To cut a very confusing story short Noa is the name of the girl whose house we had all invaded and the mother who had invited us was also Noa.  Oops. I eventually explained the predicament and  went to dinner at the other Noa’s house (whose daughter has the same name as my daughter) and all was well. Must remember people’s names, must remember people’s names.

Luckily my name also causes problems for Israelis.  There is no ay sound in the Hebrew language so Katie is often pronounced Ketie or Kitty.  As I am sure I have mentioned before, the Israelis love coffee shops.  The local coffee shop is to an Israeli what the local pub is to a Brit.  Many of the coffee shop chains have a name system whereby they call your name over the microphone when your order is ready.  I have been called Hattie, Kaley, Kitty, Ettie and my personal favourite Titty.  Yes someone called me Titty once.  Go figure. Thank goodness for Katy Perry, I now say Katie, as in Perry.

At a meeting in the early days here a receptionist asked me (in English) who she should say was here and I said, its Katie.  She promptly picked up the phone and said Skatie is here.  My Brit friends still call me Skatie to this day. So you see it’s not just me mispronouncing, messing up, not remembering names but if everyone had pronounceable Anglo name I am sure I would fare a lot better – Chen is an old school friend of my husbands, pronounced Khhhhhhkhhhen.  I really don’t stand a chance.

Is this just me or do any of you have the same problem?

Just add matches

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It’s that time of year again when the air smells of wood smoke, children are spotted pushing shopping trolleys of wood and the fire service are on high alert.  Yes, it’s Lag Ba’Omer which is which is I suppose the Israeli equivalent to bonfire night, minus the fireworks.  You can read all about the historical significance here and you may remember I have talked about this occasion in the past.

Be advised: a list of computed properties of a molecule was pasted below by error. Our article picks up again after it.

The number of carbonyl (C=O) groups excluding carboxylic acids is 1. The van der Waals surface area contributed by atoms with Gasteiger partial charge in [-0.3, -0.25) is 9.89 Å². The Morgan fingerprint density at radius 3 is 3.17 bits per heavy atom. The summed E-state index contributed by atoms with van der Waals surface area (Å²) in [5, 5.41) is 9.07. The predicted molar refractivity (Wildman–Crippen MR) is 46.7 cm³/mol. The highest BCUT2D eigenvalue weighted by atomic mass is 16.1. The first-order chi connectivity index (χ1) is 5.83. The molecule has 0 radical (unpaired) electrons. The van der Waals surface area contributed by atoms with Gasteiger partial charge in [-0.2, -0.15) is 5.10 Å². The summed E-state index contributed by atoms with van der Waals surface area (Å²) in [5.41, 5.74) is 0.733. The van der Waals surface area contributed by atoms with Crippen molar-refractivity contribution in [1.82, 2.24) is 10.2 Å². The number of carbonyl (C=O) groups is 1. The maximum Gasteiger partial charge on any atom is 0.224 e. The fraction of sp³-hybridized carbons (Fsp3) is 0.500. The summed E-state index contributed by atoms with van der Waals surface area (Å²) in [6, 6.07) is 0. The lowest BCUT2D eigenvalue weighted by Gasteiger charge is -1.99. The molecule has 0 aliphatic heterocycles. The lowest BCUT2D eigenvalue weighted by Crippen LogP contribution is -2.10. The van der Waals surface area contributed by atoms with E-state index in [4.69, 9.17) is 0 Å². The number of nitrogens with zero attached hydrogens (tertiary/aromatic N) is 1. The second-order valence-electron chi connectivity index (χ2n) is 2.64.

A few years ago I used to quite enjoy this holiday but now with the childers it is slightly more stressful.  On Thursday evening there were around 150 under sixes and a number of unmanned bonfires. Perhaps I am a little over sensitive but  trying to keep an eye on our three small childers (especially when one is a runner) in amongst the smoke and burning piles adds to a high level of stress. Add some skewers of charred boiling marshmallow and minus any kind of alcohol for the parents and I needed a lie down by 9pm.

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The childers have been coming home with instructions from their teachers, that you can’t light fires near trees, how you need to keep your distance from the fires and how you need to listen to the grown ups as fires are dangerous. I then saw this mini hot air balloonIMG_2236 being lit by a group of adults whilst surrounded by a group of children, whilst in amongst a crowded field of small people.  Even no. 1 son (age almost 6) commented on how dangerous it was.    I must admit it was lovely to watch it as it rose up into the evening sky but the previous 5 minutes of it falling onto the heads of the small children before it got going had me standing with my mouth open.  Let’s hope it didn’t come down over a dry forest.

 

My children stroke snails

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Whilst in Switzerland in January I ate, a lot.  My friend’s partner is a bit of a foodie.  He likes nothing better than cooking up a storm of an evening, especially when they have visitors.

IMG_1626He picked me up from the airport and we went straight from one country to another by driving the 5 minutes from Geneva airport into France so we could go to the supermarket.  I am always happy to visit a French supermarket, in fact any supermarket that isn’t in Israel is a pleasure (you may remember my distaste for Israeli supermarkets from this post).  French supermarkets are just a joy to behold.  They sell billions of delicious cheeses, ready made bouillabaisse in glass bottles, so so many creamy individual dessert pots and the wine, well the wine – it’s affordable and most of it good including the stuff in a box.  I was happy to see Vin de Pays de Laude which was the cheap wine of choice for me and my pals back in the day when we lived in France.

Stefan, my friend’s partner is the best person to go shopping with if a) you have a desire to eat anything unusual or try something new and b) if you have loads of time, patience and no shopping list.  To say he is a sporadic shopper is an understatement.  I remembered from my last visit that popping to the shop for milk can turn into a half hour excursion resulting in a trolley full of stuff you don’t really need.  Happy to go along with what ever as I was sans enfants and in a foreign country I merrily trawled the aisles whilst he filled the trolley with delicacies for my 4 day visit. I eventually made it back to Switzerland and my friend clutching bacon flavoured snacks (can’t get those in Israel) and a box of ready made fondue – yum.